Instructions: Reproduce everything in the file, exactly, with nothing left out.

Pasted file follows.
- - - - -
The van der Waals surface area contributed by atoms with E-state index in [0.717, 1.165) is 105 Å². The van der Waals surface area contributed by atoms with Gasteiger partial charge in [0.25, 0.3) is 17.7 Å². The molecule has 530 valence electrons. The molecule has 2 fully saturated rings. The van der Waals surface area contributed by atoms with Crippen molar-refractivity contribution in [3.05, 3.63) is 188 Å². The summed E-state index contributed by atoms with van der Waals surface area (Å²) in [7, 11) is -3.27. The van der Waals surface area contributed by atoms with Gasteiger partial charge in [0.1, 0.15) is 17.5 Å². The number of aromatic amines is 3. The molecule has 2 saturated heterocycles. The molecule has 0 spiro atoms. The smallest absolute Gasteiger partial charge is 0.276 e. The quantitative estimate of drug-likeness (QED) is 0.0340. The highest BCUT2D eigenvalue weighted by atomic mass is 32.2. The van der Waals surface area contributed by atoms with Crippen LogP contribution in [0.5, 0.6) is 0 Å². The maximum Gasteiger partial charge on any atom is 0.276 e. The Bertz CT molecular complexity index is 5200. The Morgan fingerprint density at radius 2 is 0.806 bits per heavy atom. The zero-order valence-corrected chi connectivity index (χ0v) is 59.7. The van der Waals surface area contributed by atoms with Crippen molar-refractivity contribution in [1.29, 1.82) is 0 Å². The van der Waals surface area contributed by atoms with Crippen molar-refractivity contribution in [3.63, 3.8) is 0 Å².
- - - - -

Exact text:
The van der Waals surface area contributed by atoms with E-state index in [0.717, 1.165) is 105 Å². The van der Waals surface area contributed by atoms with Gasteiger partial charge in [0.25, 0.3) is 17.7 Å². The molecule has 530 valence electrons. The molecule has 2 fully saturated rings. The van der Waals surface area contributed by atoms with Crippen molar-refractivity contribution in [3.05, 3.63) is 188 Å². The summed E-state index contributed by atoms with van der Waals surface area (Å²) in [7, 11) is -3.27. The van der Waals surface area contributed by atoms with Gasteiger partial charge in [0.1, 0.15) is 17.5 Å². The number of aromatic amines is 3. The molecule has 2 saturated heterocycles. The molecule has 0 spiro atoms. The smallest absolute Gasteiger partial charge is 0.276 e. The quantitative estimate of drug-likeness (QED) is 0.0340. The highest BCUT2D eigenvalue weighted by atomic mass is 32.2. The van der Waals surface area contributed by atoms with Crippen LogP contribution in [0.5, 0.6) is 0 Å². The maximum Gasteiger partial charge on any atom is 0.276 e. The Bertz CT molecular complexity index is 5200. The Morgan fingerprint density at radius 2 is 0.806 bits per heavy atom. The zero-order valence-corrected chi connectivity index (χ0v) is 59.7. The van der Waals surface area contributed by atoms with Crippen molar-refractivity contribution in [1.29, 1.82) is 0 Å². The van der Waals surface area contributed by atoms with Crippen molar-refractivity contribution in [3.63, 3.8) is 0 Å².